Gold edged up on Thursday after the previous day's more than 1 percent drop as investors digested comments by Federal Reserve Chair Yellen that the central bank is in no rush to reduce the size of its balance sheet.
Prices of the yellow metal were also supported by geopolitical tensions as Pro-Moscow separatists in eastern Ukraine ignored a call by Russian President Vladimir Putin to postpone a referendum on self-rule, a move that could lead to war.
Gold was pressured by technical selling and the dollar's strength after European Central Bank President Mario Draghi's comments that the bank may act to stem falling inflation at its June meeting knocked the euro.
"Bullion's inability to break over the 50-day moving average of $1,315 an ounce may have led to liquidations by disappointed investors," said James Steel, chief precious metals analyst at HSBC. "Weak prices near term may continue until geopolitical tensions or fresh physical buying halt losses."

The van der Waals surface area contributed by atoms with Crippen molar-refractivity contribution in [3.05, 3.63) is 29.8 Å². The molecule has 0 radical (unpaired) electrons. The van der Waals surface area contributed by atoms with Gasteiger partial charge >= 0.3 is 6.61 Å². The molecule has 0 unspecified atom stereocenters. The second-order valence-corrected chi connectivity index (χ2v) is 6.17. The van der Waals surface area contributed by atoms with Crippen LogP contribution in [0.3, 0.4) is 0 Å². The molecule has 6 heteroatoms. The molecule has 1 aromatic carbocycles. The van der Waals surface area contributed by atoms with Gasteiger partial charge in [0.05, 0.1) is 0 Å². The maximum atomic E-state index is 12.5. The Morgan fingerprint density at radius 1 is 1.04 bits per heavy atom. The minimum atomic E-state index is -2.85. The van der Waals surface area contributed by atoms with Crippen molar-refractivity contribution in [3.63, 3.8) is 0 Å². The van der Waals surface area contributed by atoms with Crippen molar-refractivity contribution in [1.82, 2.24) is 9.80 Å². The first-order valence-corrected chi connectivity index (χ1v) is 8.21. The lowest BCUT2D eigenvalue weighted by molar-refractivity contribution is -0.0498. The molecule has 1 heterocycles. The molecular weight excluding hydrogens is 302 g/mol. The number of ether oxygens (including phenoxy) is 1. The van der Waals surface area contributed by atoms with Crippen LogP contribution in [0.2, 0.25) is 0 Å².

The metal's ability to hold key technical support at its 100-day average near $1,285 triggered some buying, analysts said.
Spot gold inched up 0.1 percent to $1,290.11 an ounce by 2:55 p.m. (1855 GMT).
U.S. COMEX gold futures for June delivery settled down $1.20 an ounce at $1,287.70, with trading volume in line with its 30-day average, preliminary Reuters data showed.
The U.S. Federal Reserve is in no rush to decide the appropriate size of its balance sheet, but if it ultimately shrinks it to a pre-crisis size, the process could take the better part of a decade, Yellen said on Thursday in testimony to a Senate panel.
Among other precious metals, silver was down 0.8 percent at $19.15. Platinum gained 0.5 percent to $1,436 an ounce, while palladium rose 0.7 percent to $801.25 an ounce.